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Transportation Solutions for Retail Companies


Transportation Solutions for Retail Companies

One of the most headache-inducing tasks in the retail sector is undoubtedly transport management. The increasing complexity of flows between suppliers, warehouses, stores, end customers and, of course, the inevitable returns. This can create a nightmare universe for those responsible for coordinating the transportation area, but, above all, it can open a gap through which the company’s profitability is lost surprisingly quickly.

It is normal for the retail industry to face daily fluctuations and changes in its transportation needs, and in these conditions, having an effective Transportation Management System (TMS) solution is what makes the difference between companies that can always track and manage the movement of their goods and those that continue to blindly trust that everything will go according to plan.

Transportation technology as a lever of value

As companies realize the importance of transportation and its direct impact on business results, TMS technology solutions are emerging as key tools to help improve the customer experience, increase the efficiency of their shipments to stores and reduce costs in their transportation network.

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A TMS facilitates route and load optimization, contract writing, order tracking and shipment notifications so that not only is uncertainty reduced, but decisions can be made and executed in real time based on available information.

Multi-collection, multi-delivery, optimization of resources in terms of volume, weight and optimal mileage are unavoidable needs for a retailer who wants to stay in the market and not be left behind. As if all these day-to-day difficulties were not enough, Covid-19 has introduced more variability, uncertainty and difficulties in planning or maintaining fixed routes, so the flexibility provided by a TMS now takes on vital importance.

Generix Group North America provides a series of solutions within our Supply Chain Hub product suite to create efficiencies across an entire supply chain. From Warehouse Management Systems (WMS) and Transportation Management Systems (TMS) to Manufacturing Execution Systems (MES) and more, software platforms can deliver a wide range of benefits that ultimately flow to the warehouse operator’s bottom line. Our solutions are in use around the world and our experience is second-to-none. We invite you to contact us to learn more.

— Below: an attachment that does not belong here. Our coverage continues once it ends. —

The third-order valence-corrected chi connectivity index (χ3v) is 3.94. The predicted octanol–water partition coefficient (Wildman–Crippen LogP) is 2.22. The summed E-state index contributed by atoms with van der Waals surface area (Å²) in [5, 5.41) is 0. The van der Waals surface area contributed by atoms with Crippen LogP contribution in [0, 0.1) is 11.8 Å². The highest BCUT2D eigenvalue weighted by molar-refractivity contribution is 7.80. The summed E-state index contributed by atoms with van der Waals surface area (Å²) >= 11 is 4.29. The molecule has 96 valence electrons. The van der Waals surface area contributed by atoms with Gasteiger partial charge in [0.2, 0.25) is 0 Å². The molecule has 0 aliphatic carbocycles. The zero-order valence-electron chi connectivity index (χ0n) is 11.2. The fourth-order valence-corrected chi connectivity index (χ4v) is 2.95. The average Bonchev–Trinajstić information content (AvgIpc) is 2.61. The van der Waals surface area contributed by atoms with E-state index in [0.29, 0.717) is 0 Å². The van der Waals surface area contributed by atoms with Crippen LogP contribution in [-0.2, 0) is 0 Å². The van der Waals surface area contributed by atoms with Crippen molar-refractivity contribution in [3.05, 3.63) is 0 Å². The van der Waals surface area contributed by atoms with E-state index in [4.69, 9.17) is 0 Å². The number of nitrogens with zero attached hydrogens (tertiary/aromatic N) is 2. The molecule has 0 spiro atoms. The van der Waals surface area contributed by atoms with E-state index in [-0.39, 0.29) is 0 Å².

This originally appeared here. Republished with permission. 


Why Smart Roads are Just as Important as Autonomous Vehicles

There’s no doubt that self-driving cars, or autonomous vehicles (AVs), are much safer than the average person-manned vehicle. In fact, more than 90of serious crashes are due to human error, which means autonomous vehicles have the potential to significantly reduce the number of collisions and save lives.1 However, there are still plenty of obstacles the technology of AVs has yet to address, including seeing objects behind occlusions like buses or trucks, detecting and anticipating the movements of pedestrians and drivers well ahead of time, and dealing with defective or dirty car sensors. Another complication AV technology has yet to fully evolve is the ability to react appropriately when new and unusual road circumstances arise.   

The focus on technology should not be isolated to the car itself, but also in upgrading the actual road infrastructure. State-of-the-art artificial intelligence (AI) to advance smart infrastructure will not only help driverless vehicles understand the roads better, but also improve overall road safety as AVs are not equipped to see around corners or other impediments. With smart infrastructure now being introduced by AI startup companies such as Derq, having those “eyes” outside of the vehicle also allows for greater visibility overall – making the ride not only safer, but more comfortable and with even better performance. This will also result in less-congested roads. For an average U.S. citizen, congestion costs 99 hours of their time and $1,377 each year.2 Smart infrastructure can prevent traffic backups by adjusting traffic signals when needed.